â€śTwixtâ€ť on the other hand is… well… just perplexing. And not in a good way. From the mind of Francis Ford Coppola springs this screwball gothic horror. The famed filmmaker claims he was inspired by a dream to make it and like someone who recounts an elaborate dream to you, it vacillates between insufferable, strange, eerie, and ultimately boring. Val Kilmer and Bruce Dern try to keep this tale of a washed up writer investigating a murder mystery engaging but the narrative cards are stacked against them. Elle Fanning has a creepy cameo. Ben Chaplin makes for a good Edgar Allen Poe and the story doesn’t make a lick of sense. Oh, and two scenes are in 3D. One, set in a clock tower, is very effective. The other is negligible. But the way Coppola cues you to put on your glasses is a hoot.
The argument amongst my fellow critics today is: Which is the worst movie we’ve seen so far at TIFF: “Twixt” or “Trespass?” Everyone but me agrees it’s “Trespass.” I abstain from voting since I didn’t see it, but the movie sounds laughably awful. The reporter from the Hollywood Reporter overhears our conversation and says, “I’m tweeting about your argument right now.” Journalists commenting on journalists. Don’t know how I feel about that. Amused I guess.
After a quick bite to eat I trotted over to a fairly packed theater for the nasty and creepy â€ś388 Arletta Avenueâ€ť Cleverly shot on a series of surveillance cameras, director Randall Cole puts the screws to yuppie Nick Stahl and his wife Mia Kirshner as an unseen stalker, who has placed cameras throughout their house, in their car, and at their workplace, embarks on a campaign of psychological terror. There’s definitely a â€śSawâ€ť vibe going on here but instead of relying on gore or high-concept contraptions, Cole twists the dramatic knife by emotionally torturing his protagonist. The movie gets crueler and more unsettling as it goes along, building to a predictable ending that paradoxically disappoints and disturbs. The end credits, which plays â€śThe Cat Came Backâ€ť at 33 1/3 rpm is one of the creepiest things I’ve heard in a long time.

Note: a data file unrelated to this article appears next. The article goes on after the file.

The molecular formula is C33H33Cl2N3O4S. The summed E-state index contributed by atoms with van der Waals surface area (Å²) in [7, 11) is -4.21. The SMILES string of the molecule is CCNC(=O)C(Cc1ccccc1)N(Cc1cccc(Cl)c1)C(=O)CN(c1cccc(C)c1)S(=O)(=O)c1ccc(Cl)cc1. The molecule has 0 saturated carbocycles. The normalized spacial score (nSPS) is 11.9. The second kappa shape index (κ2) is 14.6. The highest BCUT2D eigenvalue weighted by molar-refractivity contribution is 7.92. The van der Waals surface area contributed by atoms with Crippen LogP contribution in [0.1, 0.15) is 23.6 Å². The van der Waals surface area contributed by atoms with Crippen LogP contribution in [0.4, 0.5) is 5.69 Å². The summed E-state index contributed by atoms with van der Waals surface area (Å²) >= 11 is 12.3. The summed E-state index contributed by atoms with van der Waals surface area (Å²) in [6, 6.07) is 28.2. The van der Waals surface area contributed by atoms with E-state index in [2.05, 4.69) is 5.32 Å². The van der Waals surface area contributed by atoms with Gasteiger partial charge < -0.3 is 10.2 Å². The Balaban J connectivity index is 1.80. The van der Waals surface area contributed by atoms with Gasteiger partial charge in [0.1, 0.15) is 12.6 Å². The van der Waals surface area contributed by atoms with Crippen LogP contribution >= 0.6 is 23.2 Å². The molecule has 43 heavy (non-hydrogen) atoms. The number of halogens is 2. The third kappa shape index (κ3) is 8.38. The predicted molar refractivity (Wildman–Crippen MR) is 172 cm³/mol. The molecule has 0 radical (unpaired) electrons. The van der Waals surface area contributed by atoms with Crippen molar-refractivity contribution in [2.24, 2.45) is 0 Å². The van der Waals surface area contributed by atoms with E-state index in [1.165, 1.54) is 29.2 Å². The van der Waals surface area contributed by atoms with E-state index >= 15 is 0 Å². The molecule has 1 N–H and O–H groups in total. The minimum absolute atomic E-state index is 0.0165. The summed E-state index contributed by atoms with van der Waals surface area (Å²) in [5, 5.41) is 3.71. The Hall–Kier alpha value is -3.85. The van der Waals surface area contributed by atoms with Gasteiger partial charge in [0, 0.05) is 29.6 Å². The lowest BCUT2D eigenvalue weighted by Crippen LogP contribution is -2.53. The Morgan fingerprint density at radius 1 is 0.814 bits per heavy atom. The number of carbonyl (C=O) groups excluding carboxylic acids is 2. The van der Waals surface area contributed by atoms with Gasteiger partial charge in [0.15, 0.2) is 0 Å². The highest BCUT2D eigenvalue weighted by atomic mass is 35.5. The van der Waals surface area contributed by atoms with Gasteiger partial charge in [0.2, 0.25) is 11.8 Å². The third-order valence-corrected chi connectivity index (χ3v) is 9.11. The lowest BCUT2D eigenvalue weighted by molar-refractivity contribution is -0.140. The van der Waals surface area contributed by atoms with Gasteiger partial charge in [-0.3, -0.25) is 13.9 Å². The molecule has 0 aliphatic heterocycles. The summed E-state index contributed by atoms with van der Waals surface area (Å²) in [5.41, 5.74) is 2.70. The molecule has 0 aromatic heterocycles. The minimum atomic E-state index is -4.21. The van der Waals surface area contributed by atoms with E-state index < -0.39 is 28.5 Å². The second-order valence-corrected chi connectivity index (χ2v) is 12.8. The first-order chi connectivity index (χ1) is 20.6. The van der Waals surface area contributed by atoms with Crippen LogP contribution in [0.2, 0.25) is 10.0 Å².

From the screening I hoofed it north to a small bar called Cherry Cola’s Rock N’ Rolla Cabaret And Lounge for the Paul Williams After Party. While downing free cocktails and plates of calamari (the filmmaker and Williams forged a friendship over their love of squid) with film critic James Sanford, I were treated to a five song mini concert. Williams took the stage about 15 feet away and sang his newest piece â€śStill Alive,â€ť which demonstrated that he’s still got the songwriting chops. His voice was pretty ravaged but when he wrapped things up with â€śThe Rainbow Connectionâ€ť –which he considers his best song– it was hard not to be touched. I shook his hand, briefly chatted with his wife and got over my disappointment that our interview wasn’t to be.
A quick note: In remembrance of the attacks on 9/11, TIFF showed a short presentation about how the festival responded to that day back in 2001. It was tasteful, interesting, and surprisingly free of maudlin proclamations. Of course, after shutting down for a day, the fest adopted a “the show must go on” attitude, but they presented it as the only rational choice, not, thankfully, as a rousing cheer for the healing power of art.